What You May Not Know About Problem Solving in Business
When it comes to running a business, interior designers have a critical asset that many managers lack—a problem-solving mindset. Doing design is all about solving problems, large and small. So, too, is managing a business. However, some of the types of problems that arise in operating a business are different from those that designers encounter in their practice. They require an additional set of problem-solving skills.
If you’ve had a design business for a while, you’re probably already a master at dealing with purchasing and delivery problems, schedule delays, contractor disputes, and disgruntled clients. But how adept are you at resolving personnel issues, cash flow interruptions, increased competition, sudden downturns in demand or revenues, rising costs, and any number of other problems that can throw you off your stride and interfere with achieving your business goals?
Communicate clearly and often
As “the boss,” your team looks to you to solve problems. Yet, resolving these kinds of problems requires more than staying calm and making a quick decision. Everyone on your team needs to be part of the solution. For that to happen, you need to be able to communicate the problem clearly to the whole team, solicit their input, explain what options are being explored to address it, and keep them updated on any progress.
Examine the big picture
Keep a broad perspective. Analyze the problem within the larger context, whether that’s team dynamics or the current business environment. What are the underlying causes that are contributing to the problem? Don’t focus on the problem per se but rather on the impact it is having, or may have, on the firm as a whole. This will provide you with a wider range of possible solutions to consider as well as garner support from the entire team. Don’t treat the symptoms, instead treat the root of the issue.
Focus on opportunities, not problems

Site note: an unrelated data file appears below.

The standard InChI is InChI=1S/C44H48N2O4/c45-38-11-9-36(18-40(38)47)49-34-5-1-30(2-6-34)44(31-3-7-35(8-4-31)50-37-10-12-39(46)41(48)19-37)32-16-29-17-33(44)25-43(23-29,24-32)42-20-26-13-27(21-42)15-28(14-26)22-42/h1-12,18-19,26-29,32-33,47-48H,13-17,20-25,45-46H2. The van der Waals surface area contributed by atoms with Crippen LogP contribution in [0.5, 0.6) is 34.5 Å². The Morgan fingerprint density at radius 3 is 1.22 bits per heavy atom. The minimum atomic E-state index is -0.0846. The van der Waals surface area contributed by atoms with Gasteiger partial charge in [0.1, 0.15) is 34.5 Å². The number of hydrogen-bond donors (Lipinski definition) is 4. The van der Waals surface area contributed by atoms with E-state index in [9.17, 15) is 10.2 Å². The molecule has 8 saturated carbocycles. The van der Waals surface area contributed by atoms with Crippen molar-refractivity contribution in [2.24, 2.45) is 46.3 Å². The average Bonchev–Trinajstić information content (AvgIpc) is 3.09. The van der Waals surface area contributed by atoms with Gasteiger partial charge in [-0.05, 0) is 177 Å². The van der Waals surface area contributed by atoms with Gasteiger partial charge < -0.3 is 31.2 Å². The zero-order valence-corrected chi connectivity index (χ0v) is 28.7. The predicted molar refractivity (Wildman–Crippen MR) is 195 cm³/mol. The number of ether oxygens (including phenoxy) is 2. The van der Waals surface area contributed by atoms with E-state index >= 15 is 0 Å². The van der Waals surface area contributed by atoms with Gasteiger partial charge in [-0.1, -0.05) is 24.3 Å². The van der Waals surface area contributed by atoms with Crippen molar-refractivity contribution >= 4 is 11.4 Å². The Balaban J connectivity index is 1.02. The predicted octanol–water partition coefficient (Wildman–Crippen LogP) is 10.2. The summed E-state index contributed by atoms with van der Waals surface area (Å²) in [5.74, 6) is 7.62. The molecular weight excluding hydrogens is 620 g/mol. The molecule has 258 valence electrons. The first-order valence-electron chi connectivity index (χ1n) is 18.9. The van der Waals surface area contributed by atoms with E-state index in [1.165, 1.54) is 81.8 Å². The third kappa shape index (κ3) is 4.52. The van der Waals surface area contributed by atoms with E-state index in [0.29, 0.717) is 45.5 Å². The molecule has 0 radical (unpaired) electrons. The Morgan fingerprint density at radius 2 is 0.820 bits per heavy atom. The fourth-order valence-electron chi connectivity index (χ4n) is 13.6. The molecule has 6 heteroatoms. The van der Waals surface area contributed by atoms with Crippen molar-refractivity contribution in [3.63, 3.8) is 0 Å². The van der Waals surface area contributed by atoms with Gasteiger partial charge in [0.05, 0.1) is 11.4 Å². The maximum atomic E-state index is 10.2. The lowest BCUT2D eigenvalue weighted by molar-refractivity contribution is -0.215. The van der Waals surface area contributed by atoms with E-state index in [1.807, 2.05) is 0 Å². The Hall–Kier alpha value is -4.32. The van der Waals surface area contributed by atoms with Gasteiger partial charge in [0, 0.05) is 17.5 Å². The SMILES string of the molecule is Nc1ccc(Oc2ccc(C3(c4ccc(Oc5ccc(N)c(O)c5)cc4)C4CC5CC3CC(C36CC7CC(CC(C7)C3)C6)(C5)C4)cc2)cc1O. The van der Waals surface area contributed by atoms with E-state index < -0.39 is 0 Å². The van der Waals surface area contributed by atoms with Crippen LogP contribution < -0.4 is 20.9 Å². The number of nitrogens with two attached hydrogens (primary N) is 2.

Approach the issue as an opportunity rather than as a problem. Negativity and close-mindedness are the enemies of constructive and creative problem-solving. If what was working for you before is not getting the same results, be willing to try new ways of doing things. What might you have overlooked before because things seemed to be going well? Don’t let past success blind you to tomorrow’s opportunities.
Make everyone part of the solution
Once you’ve weighed your options and decided on a strategy, develop a plan and share it with the whole team. Explain what role each team member has in carrying out the plan and the results you are looking for. You want to convey confidence but also a willingness to modify the plan as needed to get the desired outcomes. Establish a method for measuring results and provide regular progress updates.
You already have the skills to handle the kinds of minor glitches that are part of the daily operations of any business. More complex operational problems, however, call for a different approach, one that is more about decision leadership than decision making. To succeed, everyone on the team needs to be invested in owning the problem, wanting to solve the problem, and fulfilling their part in executing the plan. You don’t always have to be the one that arrives at the best solution, but you are responsible for seeing that it is properly carried out.